Orrin Hatch Urges FTC Chairman to Investigate Google’s Anti-Competitive Practices

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Sen. Orrin Hatch (R-UT) wrote to Federal Trade Commission (FTC) Chairman Joseph Simmons on Thursday, urging the agency to investigate Google’s anti-competitive practices.

Hatch, the chairman of the Senate Republican High-Tech Task Force and the senior member and former chairman of the Senate Judiciary Committee, sent a letter to Simmons requesting that the agency investigate Google’s anti-competitive practice in the search and digital advertising markets. The former Senate Judiciary Committee chairman’s letter cites several complaints, reports, and requests that the FTC reconsider Google’s anti-competitive practices since the time the agency investigated Google in 2013.

Hatch wrote in his letter to the FTC:

In the past, Google has offered arguments that its conduct is procompetitive. And Google does have a long track record of providing valuable services and making important, innovative contributions. But much has changed since the FTC last looked at Google’s conduct regarding search and digital advertising.

Hatch also noted that Google has “decided to remove from its platforms legal businesses that the company apparently does not agree with.”

Sen. Hatch said that many of his Senate colleagues wrote to Alphabet, Google’s parent company, regarding its data collection surrounding Google’s Android mobile operating system and privacy practices for Gmail users’ data, which Google has given a third-party access to the actual content of emails.

The senior Utah senator said that although many of these reports concern various parts of Google’s business, many of the most  concerning  relate to the Google’s “dominant position in search and accumulating vast amounts of personal data.”

Hatch also contended that the FTC closed an investigation into Google’s acquisition of AdMob based on its decision that “Apple quickly will become a strong mobile advertising network competitor.”

Hatch continued, referring to an FTC Bureau of Competition staff report from August 2012 which revealed that it was a close question over whether Google violated Section 2 of the Sherman Antitrust Act. However, the agency declined to pursue any action based on that suggestion. Sen. Hatch explained:

That belief never became a reality. Instead, by many measures, Google’s position throughout the ad market, publisher-side ad servers to ad exchanges to advertiser-side ad servers, has become more dominant. And Google accumulates data at essentially every step.

First, in March 2015, the Wall Street Journal revealed some details of an FTC Bureau of Competition staff report from August 2012 (before the then-Commissioners of the FTC concluded the investigation into Google). That staff report recommended that the FTC pursue an antitrust action against Google because of some of its search practices. The report found that it was a “close question” as to whether Google violated Section 2 of the Sherman Act by “preferencing” its own “vertical content over that of rivals, while simultaneously demoting rival vertical websites.” Ultimately, the staff recommended against pursuing a complaint on that point. The report did, however, recommend action against Google on other issues that the report found to be anticompetitive. Google resolved the issue by promising in a December 27, 2012 letter that it would take certain actions for five years to address those concerns. That time period has now passed.

Sen. Hatch has led Republicans towards investigating monopolies in tech since the last ’90s. In 1998, Hatch chaired a Senate Judiciary Committee hearing investigating whether Microsoft established a monopoly in the computer software industry.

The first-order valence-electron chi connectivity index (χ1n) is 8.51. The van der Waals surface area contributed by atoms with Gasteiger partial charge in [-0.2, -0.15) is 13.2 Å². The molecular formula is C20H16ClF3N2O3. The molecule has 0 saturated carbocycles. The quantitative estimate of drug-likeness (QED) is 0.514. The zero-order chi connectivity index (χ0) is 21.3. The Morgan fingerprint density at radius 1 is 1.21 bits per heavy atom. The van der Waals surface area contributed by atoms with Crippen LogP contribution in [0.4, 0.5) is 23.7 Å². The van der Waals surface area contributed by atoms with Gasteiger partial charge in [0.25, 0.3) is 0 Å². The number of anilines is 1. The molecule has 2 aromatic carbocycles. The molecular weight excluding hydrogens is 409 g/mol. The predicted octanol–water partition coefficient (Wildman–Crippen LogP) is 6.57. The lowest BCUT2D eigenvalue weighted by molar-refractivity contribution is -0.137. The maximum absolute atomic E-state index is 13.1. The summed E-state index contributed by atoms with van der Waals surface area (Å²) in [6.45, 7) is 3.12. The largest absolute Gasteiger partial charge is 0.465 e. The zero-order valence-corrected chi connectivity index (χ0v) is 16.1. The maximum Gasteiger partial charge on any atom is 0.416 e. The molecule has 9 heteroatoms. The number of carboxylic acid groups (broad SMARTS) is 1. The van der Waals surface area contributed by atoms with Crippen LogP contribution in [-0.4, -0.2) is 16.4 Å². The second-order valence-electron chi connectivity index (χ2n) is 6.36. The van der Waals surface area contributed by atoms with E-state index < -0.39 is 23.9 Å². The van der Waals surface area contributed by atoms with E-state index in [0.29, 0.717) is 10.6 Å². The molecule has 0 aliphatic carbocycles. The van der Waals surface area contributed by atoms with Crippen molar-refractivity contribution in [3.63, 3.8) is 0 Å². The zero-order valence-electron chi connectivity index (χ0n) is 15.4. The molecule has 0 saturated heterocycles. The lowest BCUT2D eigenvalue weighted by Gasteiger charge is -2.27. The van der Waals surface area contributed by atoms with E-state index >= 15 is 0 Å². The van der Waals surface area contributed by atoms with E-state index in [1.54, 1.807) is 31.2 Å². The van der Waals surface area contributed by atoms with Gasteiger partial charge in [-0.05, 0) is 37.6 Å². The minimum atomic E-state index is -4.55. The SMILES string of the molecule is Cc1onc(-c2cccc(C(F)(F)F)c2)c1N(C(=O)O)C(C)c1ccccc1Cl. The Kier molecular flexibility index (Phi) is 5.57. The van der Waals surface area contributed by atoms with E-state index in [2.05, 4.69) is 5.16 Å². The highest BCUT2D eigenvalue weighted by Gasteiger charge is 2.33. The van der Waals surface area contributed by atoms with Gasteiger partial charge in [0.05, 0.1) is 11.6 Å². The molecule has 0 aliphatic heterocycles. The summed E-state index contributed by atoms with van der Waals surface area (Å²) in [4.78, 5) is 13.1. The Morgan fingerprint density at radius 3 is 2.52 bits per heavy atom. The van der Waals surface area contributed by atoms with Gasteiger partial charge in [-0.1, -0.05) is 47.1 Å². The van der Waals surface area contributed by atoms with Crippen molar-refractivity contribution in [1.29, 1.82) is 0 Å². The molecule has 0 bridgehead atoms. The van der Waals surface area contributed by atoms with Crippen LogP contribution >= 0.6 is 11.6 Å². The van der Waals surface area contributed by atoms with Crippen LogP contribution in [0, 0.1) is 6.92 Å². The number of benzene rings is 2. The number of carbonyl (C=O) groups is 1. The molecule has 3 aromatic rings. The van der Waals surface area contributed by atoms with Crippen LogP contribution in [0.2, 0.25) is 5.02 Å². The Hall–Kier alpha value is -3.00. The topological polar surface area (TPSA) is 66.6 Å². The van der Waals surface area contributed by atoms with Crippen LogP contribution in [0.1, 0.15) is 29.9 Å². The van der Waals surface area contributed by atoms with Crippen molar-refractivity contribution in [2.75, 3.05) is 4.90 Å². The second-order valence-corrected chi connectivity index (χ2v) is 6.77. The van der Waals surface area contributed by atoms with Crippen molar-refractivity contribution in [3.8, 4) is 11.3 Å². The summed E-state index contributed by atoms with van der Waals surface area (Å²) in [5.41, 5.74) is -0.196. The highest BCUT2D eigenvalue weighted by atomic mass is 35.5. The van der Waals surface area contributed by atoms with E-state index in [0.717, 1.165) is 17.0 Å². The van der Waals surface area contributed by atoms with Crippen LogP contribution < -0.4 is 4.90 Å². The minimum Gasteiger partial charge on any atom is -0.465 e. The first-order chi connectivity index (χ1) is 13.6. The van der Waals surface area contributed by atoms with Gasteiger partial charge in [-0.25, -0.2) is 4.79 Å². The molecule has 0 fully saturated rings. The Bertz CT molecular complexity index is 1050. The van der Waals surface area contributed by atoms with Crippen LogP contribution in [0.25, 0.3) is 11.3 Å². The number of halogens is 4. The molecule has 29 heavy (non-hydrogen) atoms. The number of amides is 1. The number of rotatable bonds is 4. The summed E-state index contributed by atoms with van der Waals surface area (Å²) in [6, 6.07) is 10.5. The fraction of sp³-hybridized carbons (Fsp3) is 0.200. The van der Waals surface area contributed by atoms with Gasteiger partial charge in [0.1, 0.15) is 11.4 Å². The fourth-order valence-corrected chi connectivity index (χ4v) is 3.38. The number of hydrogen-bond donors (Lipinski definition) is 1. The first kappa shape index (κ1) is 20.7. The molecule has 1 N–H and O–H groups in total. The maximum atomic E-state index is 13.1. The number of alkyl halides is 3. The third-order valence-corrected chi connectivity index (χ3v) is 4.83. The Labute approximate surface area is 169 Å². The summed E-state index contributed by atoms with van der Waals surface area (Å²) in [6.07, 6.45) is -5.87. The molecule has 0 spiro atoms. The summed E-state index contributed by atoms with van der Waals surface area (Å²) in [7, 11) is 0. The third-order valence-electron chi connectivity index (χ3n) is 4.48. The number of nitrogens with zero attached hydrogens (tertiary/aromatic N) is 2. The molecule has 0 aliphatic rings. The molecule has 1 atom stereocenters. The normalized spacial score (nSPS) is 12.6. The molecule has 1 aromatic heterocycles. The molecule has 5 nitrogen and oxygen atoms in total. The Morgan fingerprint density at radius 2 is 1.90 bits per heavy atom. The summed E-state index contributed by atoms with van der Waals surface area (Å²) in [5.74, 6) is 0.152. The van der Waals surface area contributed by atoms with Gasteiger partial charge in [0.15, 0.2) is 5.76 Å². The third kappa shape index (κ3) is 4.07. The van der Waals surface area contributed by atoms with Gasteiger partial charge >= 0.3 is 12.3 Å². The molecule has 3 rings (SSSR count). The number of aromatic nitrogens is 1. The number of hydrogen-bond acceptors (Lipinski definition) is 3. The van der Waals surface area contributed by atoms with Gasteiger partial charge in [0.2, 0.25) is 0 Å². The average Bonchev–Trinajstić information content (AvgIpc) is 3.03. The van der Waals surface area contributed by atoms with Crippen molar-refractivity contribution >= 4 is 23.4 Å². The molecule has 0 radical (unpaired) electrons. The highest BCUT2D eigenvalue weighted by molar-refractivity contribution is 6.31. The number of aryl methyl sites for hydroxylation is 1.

Yelp experienced’s Google’s bias in manipulating search engine results. Yelp used to be popular on the Google’s search engine, reaching the top of the majority of its search results for restaurants. Seeing Yelp’s success, Google attempted to purchase the company in 2009. However, Yelp would not sell, and instead, Google scraped Yelp’s data and put them directly on Google. Yelp complained to Google and the FTC, but Google said the only recourse was to remove themselves from Google’s search engine.

Luther Lowe, vice president of public policy at Yelp said, “We still exist, but Google did everything it could to ensure that we’d never present a threat to them. It’s bullying, but they’re the 800-pound gorilla.”

The European Union (EU) fined Google $5 billion for “denying rivals a chance to innovate” through its Android operating system in July.

“Google has used Android as a vehicle to cement the dominance of its search engine. These practices have denied rivals the chance to innovate and compete on the merits,” claimed EU antitrust chief Margrethe Vestager. “They have denied European consumers the benefits of effective competition in the important mobile sphere.”

Breitbart News also reported this week on the multiple times that Google biased its search results to push leftist policies.

Former Federal Communications Commission (FCC) Wireless Bureau Chief Fred Campbell wrote an op-ed for Breitbart News, charging that Trump should break up Google’s monopoly.

President Donald Trump took to Twitter to chastise Google and criticize its search engine as “rigged” for favoring liberal and establishment news publications in its search results. Trump also said that Google’s biased search results “will be addressed.”

The Utah senator also mentioned that Simmons and the FTC commissioners expressed interest in reviving previous decisions on mergers and whether they have been effective.

“In light of all of these changes, I respectfully request that the FTC consider the competitive effects of Google’s conduct in search and digital advertising,” Hatch concluded in his letter.

Read the rest of Hatch’s letter to the FTC here.

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